After this brief and violent episode, I sat and stared at my keyboard, resisting the knowledge that the only way to gauge the severity of my predicament would be to look up. I was convinced that the moment I tilted back my head, their little leader would give the signal and my face would suddenly be covered by hundreds of bloodthirsty spiderlings. I fought hard to convince myself that the reality couldn't be as bad as the B-movie version playing in my imagination. I knew I had to look before another one fell, but my head wouldn't budge. It wasn't until one of the diminutive green devils, whose silk had caught a puff of air and floated right to left past my face, that my mind checked out and my body reacted. Like an overdose victim who'd just been jabbed in the heart with a needle full of norepi-nephrine, I jerked to a standing position and my head snapped backward.
I was relieved to see nothing but the white ceiling and the tops of the sage-colored walls. But then, after my eyes had adjusted to this new perspective, I began to distinguish them -- dozens of moving, microscopic dots -- from the shadowy, spackled texture. There were only a few on the ceiling. Most of them lined the 90-degree crevice where ceiling met wall, as if they were taking up positions in preparation for a SWAT-team-style assault. I was surrounded.
I can't remember if I screamed as I ran from my office to the closet that houses the vacuum. I must have been making some kind of noise, because I do recall the vibration in my throat and chest. Touching my ankle is painful confirmation that I dropped the vacuum on my foot after I fished it from the closet; and a dull throb in my head is a constant reminder of how many times I bumped it as I fumbled to attach the long hose and find a suitable stool to stand on.
Armed with household appliances, I scrambled around the room, jabbing every inch from corner to corner with the broomy end of the vacuum hose. I lifted the blinds and shrieked when I found more baby spiders on the window. I could feel the sweat beading on my brow from my exertions, but I could not rest. Not until I knew they were all dead. Then I saw it: a huge, shriveled exoskeleton lying on the floor at the base of the window, next to a bundled up ball of what looked like flimsy gauze.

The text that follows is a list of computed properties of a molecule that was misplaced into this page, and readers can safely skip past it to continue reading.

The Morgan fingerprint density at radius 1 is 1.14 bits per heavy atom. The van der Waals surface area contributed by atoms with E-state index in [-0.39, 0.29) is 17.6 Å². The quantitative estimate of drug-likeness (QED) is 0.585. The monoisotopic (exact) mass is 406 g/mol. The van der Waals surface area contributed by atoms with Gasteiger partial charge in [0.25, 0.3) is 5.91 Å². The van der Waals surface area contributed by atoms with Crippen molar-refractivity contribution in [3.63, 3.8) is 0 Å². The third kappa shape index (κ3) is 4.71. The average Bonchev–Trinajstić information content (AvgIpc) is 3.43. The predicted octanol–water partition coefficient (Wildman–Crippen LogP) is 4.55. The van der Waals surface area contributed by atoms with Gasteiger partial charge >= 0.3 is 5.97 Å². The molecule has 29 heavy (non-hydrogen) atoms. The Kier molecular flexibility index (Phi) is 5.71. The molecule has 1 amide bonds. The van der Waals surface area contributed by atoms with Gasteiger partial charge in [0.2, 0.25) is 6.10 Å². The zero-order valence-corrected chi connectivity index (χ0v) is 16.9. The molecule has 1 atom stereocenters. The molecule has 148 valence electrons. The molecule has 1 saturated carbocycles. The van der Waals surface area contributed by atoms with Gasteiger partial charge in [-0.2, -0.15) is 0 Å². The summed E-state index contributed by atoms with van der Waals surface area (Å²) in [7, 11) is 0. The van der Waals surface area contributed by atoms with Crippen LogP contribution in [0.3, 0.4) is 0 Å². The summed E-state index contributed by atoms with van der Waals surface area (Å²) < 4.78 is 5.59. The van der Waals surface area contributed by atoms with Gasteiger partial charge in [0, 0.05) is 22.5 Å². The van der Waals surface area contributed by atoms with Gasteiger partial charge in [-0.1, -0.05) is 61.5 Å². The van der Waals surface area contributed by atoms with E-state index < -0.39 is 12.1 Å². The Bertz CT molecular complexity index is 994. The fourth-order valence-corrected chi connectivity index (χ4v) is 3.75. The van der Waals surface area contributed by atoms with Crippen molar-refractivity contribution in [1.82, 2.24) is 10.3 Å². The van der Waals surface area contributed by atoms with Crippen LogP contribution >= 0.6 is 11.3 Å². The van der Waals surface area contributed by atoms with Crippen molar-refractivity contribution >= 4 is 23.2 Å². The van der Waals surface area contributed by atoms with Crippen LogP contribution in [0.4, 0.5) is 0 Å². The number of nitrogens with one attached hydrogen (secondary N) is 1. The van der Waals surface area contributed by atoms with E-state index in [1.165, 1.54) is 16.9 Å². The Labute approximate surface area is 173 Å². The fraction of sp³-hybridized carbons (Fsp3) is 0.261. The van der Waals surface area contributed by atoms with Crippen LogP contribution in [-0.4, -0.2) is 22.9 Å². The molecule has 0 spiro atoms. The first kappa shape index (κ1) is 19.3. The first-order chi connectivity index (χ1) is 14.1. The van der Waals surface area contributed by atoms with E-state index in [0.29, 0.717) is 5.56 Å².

Fragments of scenes played through my head -- all of my spider associations colliding in a hodgepodge that included bits from the cartoon movie Charlotte's Web , the horror flick Arachnophobia , and hours of Nature Channel documentaries. Finally, the pieces joined to make one solid conclusion that I could have sworn was spoken aloud to me in a British man's voice: "The mother spiders are devoured by their newly hatched spiderlings, after which the young will climb to the highest point and let out their silk, letting the air carry them away." I extended the hose in my hand as if it were a sword, and sucked up the sac and carcass.
I don't know how long I stood in the center of the room, vacuum in hand, nostrils flared, eyes wide and darting every which way. I sighed a breath of relief when I heard David at the front door. He paused at the entrance and then followed a trail of detritus that had fallen from the closet and been dragged down the hallway to my office by the vacuum's cord. David stopped at my door and looked around the room. Furniture was overturned, hoses and cords were scattered about, and my desktop was disheveled. My eyes were crazed and stuck wide open, and my hair was deranged from having been let down and slapped silly.
"Something traumatic happened while you were gone," I said, by way of explanation.
Looking me up and down, David smiled and choked back a laugh. "Let me guess," he said. "It involved the vacuum?"